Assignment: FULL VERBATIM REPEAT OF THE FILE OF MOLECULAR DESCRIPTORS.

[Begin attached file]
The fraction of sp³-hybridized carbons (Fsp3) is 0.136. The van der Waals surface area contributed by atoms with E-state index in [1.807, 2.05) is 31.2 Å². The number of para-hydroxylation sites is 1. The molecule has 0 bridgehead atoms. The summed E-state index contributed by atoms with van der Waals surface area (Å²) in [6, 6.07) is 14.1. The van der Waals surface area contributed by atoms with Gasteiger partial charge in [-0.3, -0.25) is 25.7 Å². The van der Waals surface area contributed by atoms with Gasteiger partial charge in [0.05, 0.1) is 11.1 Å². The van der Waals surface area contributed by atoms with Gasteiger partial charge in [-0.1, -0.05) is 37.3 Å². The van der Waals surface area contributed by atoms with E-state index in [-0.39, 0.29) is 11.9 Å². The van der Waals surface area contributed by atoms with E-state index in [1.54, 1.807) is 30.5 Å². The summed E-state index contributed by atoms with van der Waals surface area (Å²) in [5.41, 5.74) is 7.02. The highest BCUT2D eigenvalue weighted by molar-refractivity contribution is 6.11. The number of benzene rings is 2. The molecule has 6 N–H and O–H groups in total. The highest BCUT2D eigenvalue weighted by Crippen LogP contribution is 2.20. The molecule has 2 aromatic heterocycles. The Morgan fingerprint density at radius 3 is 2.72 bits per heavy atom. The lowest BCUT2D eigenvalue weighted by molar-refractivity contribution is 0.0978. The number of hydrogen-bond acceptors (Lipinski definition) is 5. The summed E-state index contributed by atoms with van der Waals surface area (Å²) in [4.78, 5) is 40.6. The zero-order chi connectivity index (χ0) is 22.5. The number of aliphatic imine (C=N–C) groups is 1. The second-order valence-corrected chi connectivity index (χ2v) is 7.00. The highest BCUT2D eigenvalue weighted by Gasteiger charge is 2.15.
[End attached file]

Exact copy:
The fraction of sp³-hybridized carbons (Fsp3) is 0.136. The van der Waals surface area contributed by atoms with E-state index in [1.807, 2.05) is 31.2 Å². The number of para-hydroxylation sites is 1. The molecule has 0 bridgehead atoms. The summed E-state index contributed by atoms with van der Waals surface area (Å²) in [6, 6.07) is 14.1. The van der Waals surface area contributed by atoms with Gasteiger partial charge in [-0.3, -0.25) is 25.7 Å². The van der Waals surface area contributed by atoms with Gasteiger partial charge in [0.05, 0.1) is 11.1 Å². The van der Waals surface area contributed by atoms with Gasteiger partial charge in [-0.1, -0.05) is 37.3 Å². The van der Waals surface area contributed by atoms with E-state index in [-0.39, 0.29) is 11.9 Å². The van der Waals surface area contributed by atoms with E-state index in [1.54, 1.807) is 30.5 Å². The summed E-state index contributed by atoms with van der Waals surface area (Å²) in [5.41, 5.74) is 7.02. The highest BCUT2D eigenvalue weighted by molar-refractivity contribution is 6.11. The number of benzene rings is 2. The molecule has 6 N–H and O–H groups in total. The highest BCUT2D eigenvalue weighted by Crippen LogP contribution is 2.20. The molecule has 2 aromatic heterocycles. The Morgan fingerprint density at radius 3 is 2.72 bits per heavy atom. The lowest BCUT2D eigenvalue weighted by molar-refractivity contribution is 0.0978. The number of hydrogen-bond acceptors (Lipinski definition) is 5. The summed E-state index contributed by atoms with van der Waals surface area (Å²) in [4.78, 5) is 40.6. The zero-order chi connectivity index (χ0) is 22.5. The number of aliphatic imine (C=N–C) groups is 1. The second-order valence-corrected chi connectivity index (χ2v) is 7.00. The highest BCUT2D eigenvalue weighted by Gasteiger charge is 2.15.